A Field Guide to Getting Lost
In this investigation into loss, losing and being lost, Rebecca Solnit explores the challenges of living with uncertainty. A Field Guide to Getting Lost takes in subjects as eclectic as memory and mapmaking, Hitchcock movies and Renaissance painting, Beautifully written, this book combines memoir, history and philosophy, shedding glittering new light on the way we live now.
Wonderful * The Times * Brilliant ... Go on. Start walking. Get lost. Who knows what you'll find * Guardian * Rebecca Solnit is unquestionably one of the finest non-fiction writers of her generation. Possessed of eloquence and erudition in equal measure, her books have a wonderful capacity to lead the reader on unexpected and intriguing journeys ... As with Solnit's previous books, there is an emotional, even a polemical dimension to these ideas. It is a rare writer who can write so excitingly with both heart and head * Scotsman * Like Simon Schama, Solnit is a cultural historian in the desert-mystic mode, trailing ideas like swarms of butterflies * Harper's Magazine * The book itself is a kind of wandering, and it is hard to say where we get to, but there are good things along the way. * Sunday Times * Radical, humane, witty, sometimes wonderfully dandyish, at other times, impassioned and serious -- Alain de Botton Fascinating, inspiring and beautifully written -- George Monbiot Flawless scintillating prose, writing it is impossible not to admire * Financial Times *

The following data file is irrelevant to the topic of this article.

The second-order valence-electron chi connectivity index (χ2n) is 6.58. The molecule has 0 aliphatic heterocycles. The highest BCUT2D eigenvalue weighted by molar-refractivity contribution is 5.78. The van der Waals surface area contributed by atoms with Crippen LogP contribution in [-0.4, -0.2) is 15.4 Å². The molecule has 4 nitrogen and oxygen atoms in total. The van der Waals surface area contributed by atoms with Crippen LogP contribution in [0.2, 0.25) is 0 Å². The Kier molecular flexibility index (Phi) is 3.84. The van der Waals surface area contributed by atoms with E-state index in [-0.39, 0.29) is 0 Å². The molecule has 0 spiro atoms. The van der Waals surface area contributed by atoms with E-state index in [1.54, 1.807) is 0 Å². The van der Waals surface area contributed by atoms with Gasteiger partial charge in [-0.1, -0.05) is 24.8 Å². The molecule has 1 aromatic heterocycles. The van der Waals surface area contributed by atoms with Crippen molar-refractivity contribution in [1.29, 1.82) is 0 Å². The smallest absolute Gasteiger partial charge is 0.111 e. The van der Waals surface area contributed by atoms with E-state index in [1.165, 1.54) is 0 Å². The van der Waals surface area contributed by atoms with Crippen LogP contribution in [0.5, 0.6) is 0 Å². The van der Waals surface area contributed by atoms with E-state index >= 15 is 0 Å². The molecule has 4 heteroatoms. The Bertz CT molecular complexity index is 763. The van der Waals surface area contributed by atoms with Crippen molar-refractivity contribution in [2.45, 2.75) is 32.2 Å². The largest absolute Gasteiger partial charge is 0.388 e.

Rebecca Solnit has written eighteen acclaimed works of non-fiction, including Hope in the Dark, Wanderlust, The Faraway Nearby, and Men Explain Things to Me. An activist, columnist and cultural historian, she has been awarded a Guggenheim Fellowship, the National Book Critics Circle Award and the Lannan Literary Award. She lives in San Francisco.